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Coronavirus: UK airlines and travel firms accused of 'denying refunds'

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·5-min read
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Ryanair and EasyJet aircrafts parked at Southend airport, England. (Nick Ansell/PA via Getty)
Ryanair and EasyJet aircrafts parked at Southend airport, England. (Nick Ansell/PA via Getty)

All of the UK’s biggest airlines and most major travel firms are breaking the law by denying timely refunds to customers for flights and holidays cancelled during the coronavirus pandemic, consumer group Which? has found.

Which? revealed that 20 of the UK’s largest operators are withholding refunds that should legally be paid within 14 days.

Several companies are offering vouchers or credit notes instead but Which? is concerned that these “may prove to be worthless” if holiday firms collapse.

Customers have complained they have been unable to obtain refunds online or get through to make a claim on the phone.

Which? cited industry estimates that UK travellers are waiting for up to £7bn ($8.6bn) in coronavirus-related refunds.

The consumer group said none of the UK’s 10 largest airlines are refunding passengers according to the law.

Read more: Richard Branson warns of Virgin Atlantic collapse without government loan

Under the EU’s Denied Boarding Regulations, passengers are due a refund within seven days if a flight with an airline based in the UK or EU, or from an airport in the UK or EU, is cancelled.

On Monday Ryanair (RYA.L) started telling its customers that they will have to wait until “the COVID-19 emergency has passed” if they want a refund for a cancelled flight.

A Ryanair spokesperson told Yahoo Finance UK: “For any cancelled flight, Ryanair is giving customers all of the options set out under EU regulations, including refunds.”

EasyJet said: “We do aim to process claims in 28 days, however because of the increased volumes due to the pandemic, it means that unfortunately this could take longer.”

British Airways said: “If a customer's flight has been cancelled, they should call us to discuss their options. They can rebook, refund or choose to take a voucher to fly at a later date. Refunds can be requested at any point up to 12 months after the start date of the journey.”

None of the UK’s 10 biggest holiday companies, including Tui (TUI.L) and Jet2 (DTG.L), are offering full refunds within the legal 14 day time limit, and some are refusing to provide refunds altogether, according to Which?.

Read more: UK inflation slowed just before coronavirus lockdown took effect

A Tui UK spokesperson said: “We have now contacted all 170,000 customer bookings impacted by cancellations until 15 May. We recognise that our initial approach of calling all customers was taking too long, so we’ve introduced a refund credit system ⁠— which includes an additional 20% booking incentive ⁠— so customers can manage any changes online to save time.

“The refund credit is valid until 31 October 2021. We have a full FAQ on our website to help customers and have a large team of customers advisors working from home to help. Customers can also call us to request a full refund and we are working through these as quickly as possible.”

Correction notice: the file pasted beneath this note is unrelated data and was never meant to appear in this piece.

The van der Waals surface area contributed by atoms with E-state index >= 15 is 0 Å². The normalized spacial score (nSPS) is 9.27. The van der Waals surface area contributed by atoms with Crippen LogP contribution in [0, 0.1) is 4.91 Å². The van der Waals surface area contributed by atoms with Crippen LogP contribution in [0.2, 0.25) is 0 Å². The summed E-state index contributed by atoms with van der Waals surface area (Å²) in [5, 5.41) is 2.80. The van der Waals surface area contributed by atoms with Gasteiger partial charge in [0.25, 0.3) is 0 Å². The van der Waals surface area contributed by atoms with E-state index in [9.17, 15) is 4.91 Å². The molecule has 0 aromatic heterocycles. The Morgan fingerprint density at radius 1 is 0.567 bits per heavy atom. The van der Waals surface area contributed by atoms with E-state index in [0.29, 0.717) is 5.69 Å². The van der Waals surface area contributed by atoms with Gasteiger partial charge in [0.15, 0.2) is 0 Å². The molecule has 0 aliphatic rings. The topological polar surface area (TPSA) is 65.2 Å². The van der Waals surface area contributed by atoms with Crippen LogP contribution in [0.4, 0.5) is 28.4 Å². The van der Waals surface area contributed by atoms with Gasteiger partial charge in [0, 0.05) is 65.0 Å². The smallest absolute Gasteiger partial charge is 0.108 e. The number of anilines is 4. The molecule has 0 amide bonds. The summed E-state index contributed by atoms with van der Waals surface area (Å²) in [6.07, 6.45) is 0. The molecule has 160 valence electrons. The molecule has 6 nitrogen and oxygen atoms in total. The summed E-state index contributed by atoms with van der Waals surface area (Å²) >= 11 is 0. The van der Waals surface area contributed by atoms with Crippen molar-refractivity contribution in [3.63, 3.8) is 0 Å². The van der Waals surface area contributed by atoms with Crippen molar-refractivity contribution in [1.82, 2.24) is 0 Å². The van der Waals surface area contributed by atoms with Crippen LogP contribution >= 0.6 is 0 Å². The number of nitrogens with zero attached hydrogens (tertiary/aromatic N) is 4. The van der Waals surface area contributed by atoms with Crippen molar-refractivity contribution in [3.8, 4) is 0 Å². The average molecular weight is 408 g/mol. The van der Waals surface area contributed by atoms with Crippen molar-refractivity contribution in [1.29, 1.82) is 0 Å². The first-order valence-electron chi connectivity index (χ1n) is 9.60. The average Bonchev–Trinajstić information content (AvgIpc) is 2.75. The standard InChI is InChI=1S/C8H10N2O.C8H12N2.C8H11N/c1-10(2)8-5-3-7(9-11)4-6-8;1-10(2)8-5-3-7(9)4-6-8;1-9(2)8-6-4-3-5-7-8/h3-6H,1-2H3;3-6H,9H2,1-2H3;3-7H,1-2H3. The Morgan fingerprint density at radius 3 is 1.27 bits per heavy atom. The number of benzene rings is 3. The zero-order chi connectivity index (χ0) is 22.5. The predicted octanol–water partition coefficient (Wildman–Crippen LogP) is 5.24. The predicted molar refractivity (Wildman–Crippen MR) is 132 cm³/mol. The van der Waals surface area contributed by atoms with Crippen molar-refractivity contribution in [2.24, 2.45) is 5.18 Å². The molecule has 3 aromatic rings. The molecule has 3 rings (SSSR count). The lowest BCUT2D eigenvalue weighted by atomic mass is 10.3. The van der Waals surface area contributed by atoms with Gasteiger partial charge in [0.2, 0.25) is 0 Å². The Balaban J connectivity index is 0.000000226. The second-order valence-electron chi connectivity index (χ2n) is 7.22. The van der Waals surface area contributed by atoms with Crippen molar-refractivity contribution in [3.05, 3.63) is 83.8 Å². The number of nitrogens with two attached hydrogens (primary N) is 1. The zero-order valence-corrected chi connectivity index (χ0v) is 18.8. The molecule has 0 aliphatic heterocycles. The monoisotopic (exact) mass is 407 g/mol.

A Jet2 spokesperson said: “We are working tirelessly to proactively contact customers in departure date order to discuss their options, one of which is rebooking their holiday to a later date,” and highlighted that although they are continuing to operate a fully staffed call centre, the number of calls being received is “unprecedented.”

Which? said it had received thousands of complaints and requests for help from customers struggling to obtain refunds for cancelled trips.

In order to protect holidaymakers and help the industry Which? called for the legal processing deadline to be extended to 28 days, for any vouchers to be guaranteed against insolvency and eventually redeemable for cash, and for the government to offer a temporary travel guarantee fund to support firms unable to fulfil their legal obligations.

Read more: Startup working with NHS 'plans for the worst'

Rory Boland, editor of Which? Travel, said some travellers are thousands of pounds out of pocket and have “no idea if or when they’ll see their money again.”

He said: “We do not want to see the industry suffer further as a result of this outbreak, but it cannot be on consumers to prop up airlines and travel firms, especially when so many will be in difficult financial situations of their own.

“The government must urgently set out how it will support travel firms and airlines to ensure they can meet their legal obligations to refund customers for cancelled travel plans, and avoid permanent damage to trust and confidence in the travel industry.”

A spokesman for Airlines UK, which represents UK carriers, said its members are facing “a far longer than usual volume of refund claims to get through.”

Airlines UK said the coronavirus lockdown means firms are “not able to bring in additional staff to deal with them.”

Trade association ABTA has warned that the flood of claims caused by the coronavirus bringing the travel industry to a standstill means companies will collapse if they are forced to pay out immediate cash refunds.

ABTA is urging the government to allow companies to offer credit notes as a short-term alternative.

Read more: Admiral to refund £110m to car insurance customers

An ABTA spokeswoman said cash refunds “should be given as soon as possible” but warned that many travel firms are unable to provide immediate payments because they have not received money back from airlines and hotels.

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